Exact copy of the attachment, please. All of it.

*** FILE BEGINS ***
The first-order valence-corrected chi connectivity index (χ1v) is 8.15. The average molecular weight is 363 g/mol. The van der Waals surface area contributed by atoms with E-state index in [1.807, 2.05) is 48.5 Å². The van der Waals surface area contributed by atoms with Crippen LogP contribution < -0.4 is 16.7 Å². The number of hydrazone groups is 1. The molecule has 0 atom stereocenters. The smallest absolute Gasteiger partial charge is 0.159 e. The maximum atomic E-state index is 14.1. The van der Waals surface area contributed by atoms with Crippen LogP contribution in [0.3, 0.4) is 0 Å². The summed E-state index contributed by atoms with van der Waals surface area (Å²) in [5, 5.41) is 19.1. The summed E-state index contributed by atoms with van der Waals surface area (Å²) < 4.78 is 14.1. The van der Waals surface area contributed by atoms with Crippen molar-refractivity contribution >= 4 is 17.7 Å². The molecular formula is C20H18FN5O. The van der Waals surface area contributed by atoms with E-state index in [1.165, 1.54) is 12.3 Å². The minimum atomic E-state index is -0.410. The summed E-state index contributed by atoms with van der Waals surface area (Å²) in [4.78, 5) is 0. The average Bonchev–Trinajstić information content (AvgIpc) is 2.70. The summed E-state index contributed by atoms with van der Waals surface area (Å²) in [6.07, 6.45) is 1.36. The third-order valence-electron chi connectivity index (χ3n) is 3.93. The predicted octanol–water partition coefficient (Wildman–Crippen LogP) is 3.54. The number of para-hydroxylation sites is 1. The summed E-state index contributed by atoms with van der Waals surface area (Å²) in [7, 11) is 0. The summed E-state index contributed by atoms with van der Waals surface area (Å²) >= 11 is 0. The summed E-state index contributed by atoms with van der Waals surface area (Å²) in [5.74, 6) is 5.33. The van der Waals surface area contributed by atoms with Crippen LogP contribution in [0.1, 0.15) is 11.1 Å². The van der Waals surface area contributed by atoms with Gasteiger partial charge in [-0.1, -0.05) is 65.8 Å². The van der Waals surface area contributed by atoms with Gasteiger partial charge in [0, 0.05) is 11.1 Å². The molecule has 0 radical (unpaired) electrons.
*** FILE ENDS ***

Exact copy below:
The first-order valence-corrected chi connectivity index (χ1v) is 8.15. The average molecular weight is 363 g/mol. The van der Waals surface area contributed by atoms with E-state index in [1.807, 2.05) is 48.5 Å². The van der Waals surface area contributed by atoms with Crippen LogP contribution < -0.4 is 16.7 Å². The number of hydrazone groups is 1. The molecule has 0 atom stereocenters. The smallest absolute Gasteiger partial charge is 0.159 e. The maximum atomic E-state index is 14.1. The van der Waals surface area contributed by atoms with Crippen LogP contribution in [0.3, 0.4) is 0 Å². The summed E-state index contributed by atoms with van der Waals surface area (Å²) in [5, 5.41) is 19.1. The summed E-state index contributed by atoms with van der Waals surface area (Å²) < 4.78 is 14.1. The van der Waals surface area contributed by atoms with Crippen molar-refractivity contribution >= 4 is 17.7 Å². The molecular formula is C20H18FN5O. The van der Waals surface area contributed by atoms with E-state index in [1.165, 1.54) is 12.3 Å². The minimum atomic E-state index is -0.410. The summed E-state index contributed by atoms with van der Waals surface area (Å²) in [4.78, 5) is 0. The average Bonchev–Trinajstić information content (AvgIpc) is 2.70. The summed E-state index contributed by atoms with van der Waals surface area (Å²) in [6.07, 6.45) is 1.36. The third-order valence-electron chi connectivity index (χ3n) is 3.93. The predicted octanol–water partition coefficient (Wildman–Crippen LogP) is 3.54. The number of para-hydroxylation sites is 1. The summed E-state index contributed by atoms with van der Waals surface area (Å²) in [7, 11) is 0. The summed E-state index contributed by atoms with van der Waals surface area (Å²) >= 11 is 0. The summed E-state index contributed by atoms with van der Waals surface area (Å²) in [5.74, 6) is 5.33. The van der Waals surface area contributed by atoms with Crippen LogP contribution in [0.1, 0.15) is 11.1 Å². The van der Waals surface area contributed by atoms with Gasteiger partial charge in [-0.1, -0.05) is 65.8 Å². The van der Waals surface area contributed by atoms with Gasteiger partial charge in [0, 0.05) is 11.1 Å². The molecule has 0 radical (unpaired) electrons.